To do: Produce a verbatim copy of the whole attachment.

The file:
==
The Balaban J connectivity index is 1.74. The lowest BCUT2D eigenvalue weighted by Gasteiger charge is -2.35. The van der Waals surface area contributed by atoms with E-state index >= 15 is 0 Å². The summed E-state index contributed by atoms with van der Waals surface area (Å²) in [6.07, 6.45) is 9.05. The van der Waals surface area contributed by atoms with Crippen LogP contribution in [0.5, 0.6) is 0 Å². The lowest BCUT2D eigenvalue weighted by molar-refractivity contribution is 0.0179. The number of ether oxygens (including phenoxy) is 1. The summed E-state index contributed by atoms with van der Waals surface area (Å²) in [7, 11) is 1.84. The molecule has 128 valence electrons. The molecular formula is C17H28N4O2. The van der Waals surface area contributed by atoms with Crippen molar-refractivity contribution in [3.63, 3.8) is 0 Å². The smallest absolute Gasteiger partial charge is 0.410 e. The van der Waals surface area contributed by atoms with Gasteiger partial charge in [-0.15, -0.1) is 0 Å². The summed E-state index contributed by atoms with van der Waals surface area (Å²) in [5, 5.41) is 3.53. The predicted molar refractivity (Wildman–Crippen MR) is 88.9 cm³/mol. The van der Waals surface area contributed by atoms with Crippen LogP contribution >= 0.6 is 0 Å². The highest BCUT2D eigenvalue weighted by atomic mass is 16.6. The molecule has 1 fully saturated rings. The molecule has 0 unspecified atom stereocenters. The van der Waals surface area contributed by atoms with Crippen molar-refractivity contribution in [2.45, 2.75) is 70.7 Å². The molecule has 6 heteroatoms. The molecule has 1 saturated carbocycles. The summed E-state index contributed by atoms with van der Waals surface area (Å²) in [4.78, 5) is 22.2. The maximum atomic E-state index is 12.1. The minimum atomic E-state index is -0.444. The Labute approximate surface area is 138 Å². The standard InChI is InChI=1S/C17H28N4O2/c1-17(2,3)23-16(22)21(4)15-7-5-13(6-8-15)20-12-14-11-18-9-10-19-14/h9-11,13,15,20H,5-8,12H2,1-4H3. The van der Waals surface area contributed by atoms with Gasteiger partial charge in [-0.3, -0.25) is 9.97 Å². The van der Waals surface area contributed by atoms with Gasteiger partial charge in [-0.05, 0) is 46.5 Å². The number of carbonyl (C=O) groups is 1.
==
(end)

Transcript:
The Balaban J connectivity index is 1.74. The lowest BCUT2D eigenvalue weighted by Gasteiger charge is -2.35. The van der Waals surface area contributed by atoms with E-state index >= 15 is 0 Å². The summed E-state index contributed by atoms with van der Waals surface area (Å²) in [6.07, 6.45) is 9.05. The van der Waals surface area contributed by atoms with Crippen LogP contribution in [0.5, 0.6) is 0 Å². The lowest BCUT2D eigenvalue weighted by molar-refractivity contribution is 0.0179. The number of ether oxygens (including phenoxy) is 1. The summed E-state index contributed by atoms with van der Waals surface area (Å²) in [7, 11) is 1.84. The molecule has 128 valence electrons. The molecular formula is C17H28N4O2. The van der Waals surface area contributed by atoms with Crippen molar-refractivity contribution in [3.63, 3.8) is 0 Å². The smallest absolute Gasteiger partial charge is 0.410 e. The van der Waals surface area contributed by atoms with Gasteiger partial charge in [-0.15, -0.1) is 0 Å². The summed E-state index contributed by atoms with van der Waals surface area (Å²) in [5, 5.41) is 3.53. The predicted molar refractivity (Wildman–Crippen MR) is 88.9 cm³/mol. The van der Waals surface area contributed by atoms with Crippen LogP contribution >= 0.6 is 0 Å². The highest BCUT2D eigenvalue weighted by atomic mass is 16.6. The molecule has 1 fully saturated rings. The molecule has 0 unspecified atom stereocenters. The van der Waals surface area contributed by atoms with Crippen molar-refractivity contribution in [2.45, 2.75) is 70.7 Å². The molecule has 6 heteroatoms. The molecule has 1 saturated carbocycles. The summed E-state index contributed by atoms with van der Waals surface area (Å²) in [4.78, 5) is 22.2. The maximum atomic E-state index is 12.1. The minimum atomic E-state index is -0.444. The Labute approximate surface area is 138 Å². The standard InChI is InChI=1S/C17H28N4O2/c1-17(2,3)23-16(22)21(4)15-7-5-13(6-8-15)20-12-14-11-18-9-10-19-14/h9-11,13,15,20H,5-8,12H2,1-4H3. The van der Waals surface area contributed by atoms with Gasteiger partial charge in [-0.3, -0.25) is 9.97 Å². The van der Waals surface area contributed by atoms with Gasteiger partial charge in [-0.05, 0) is 46.5 Å². The number of carbonyl (C=O) groups is 1.